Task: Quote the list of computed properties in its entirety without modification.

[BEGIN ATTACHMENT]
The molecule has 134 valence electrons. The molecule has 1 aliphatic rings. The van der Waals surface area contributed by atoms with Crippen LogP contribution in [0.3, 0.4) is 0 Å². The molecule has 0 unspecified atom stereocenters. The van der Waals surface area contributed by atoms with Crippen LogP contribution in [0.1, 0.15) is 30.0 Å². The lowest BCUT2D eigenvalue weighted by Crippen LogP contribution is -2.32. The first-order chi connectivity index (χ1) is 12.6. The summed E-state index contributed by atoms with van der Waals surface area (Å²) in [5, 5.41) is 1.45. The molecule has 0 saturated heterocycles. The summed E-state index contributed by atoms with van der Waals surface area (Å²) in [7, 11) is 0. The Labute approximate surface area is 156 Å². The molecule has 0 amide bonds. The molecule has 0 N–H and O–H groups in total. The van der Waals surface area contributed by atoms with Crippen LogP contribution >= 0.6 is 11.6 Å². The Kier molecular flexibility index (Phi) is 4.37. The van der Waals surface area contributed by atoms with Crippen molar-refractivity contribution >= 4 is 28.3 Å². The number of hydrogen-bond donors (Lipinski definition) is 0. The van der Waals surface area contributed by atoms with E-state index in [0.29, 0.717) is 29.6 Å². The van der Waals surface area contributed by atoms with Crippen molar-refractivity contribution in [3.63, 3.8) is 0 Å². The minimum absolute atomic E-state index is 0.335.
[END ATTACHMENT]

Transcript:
The molecule has 134 valence electrons. The molecule has 1 aliphatic rings. The van der Waals surface area contributed by atoms with Crippen LogP contribution in [0.3, 0.4) is 0 Å². The molecule has 0 unspecified atom stereocenters. The van der Waals surface area contributed by atoms with Crippen LogP contribution in [0.1, 0.15) is 30.0 Å². The lowest BCUT2D eigenvalue weighted by Crippen LogP contribution is -2.32. The first-order chi connectivity index (χ1) is 12.6. The summed E-state index contributed by atoms with van der Waals surface area (Å²) in [5, 5.41) is 1.45. The molecule has 0 saturated heterocycles. The summed E-state index contributed by atoms with van der Waals surface area (Å²) in [7, 11) is 0. The Labute approximate surface area is 156 Å². The molecule has 0 amide bonds. The molecule has 0 N–H and O–H groups in total. The van der Waals surface area contributed by atoms with Crippen LogP contribution >= 0.6 is 11.6 Å². The Kier molecular flexibility index (Phi) is 4.37. The van der Waals surface area contributed by atoms with Crippen molar-refractivity contribution >= 4 is 28.3 Å². The number of hydrogen-bond donors (Lipinski definition) is 0. The van der Waals surface area contributed by atoms with E-state index in [0.29, 0.717) is 29.6 Å². The van der Waals surface area contributed by atoms with Crippen molar-refractivity contribution in [3.63, 3.8) is 0 Å². The minimum absolute atomic E-state index is 0.335.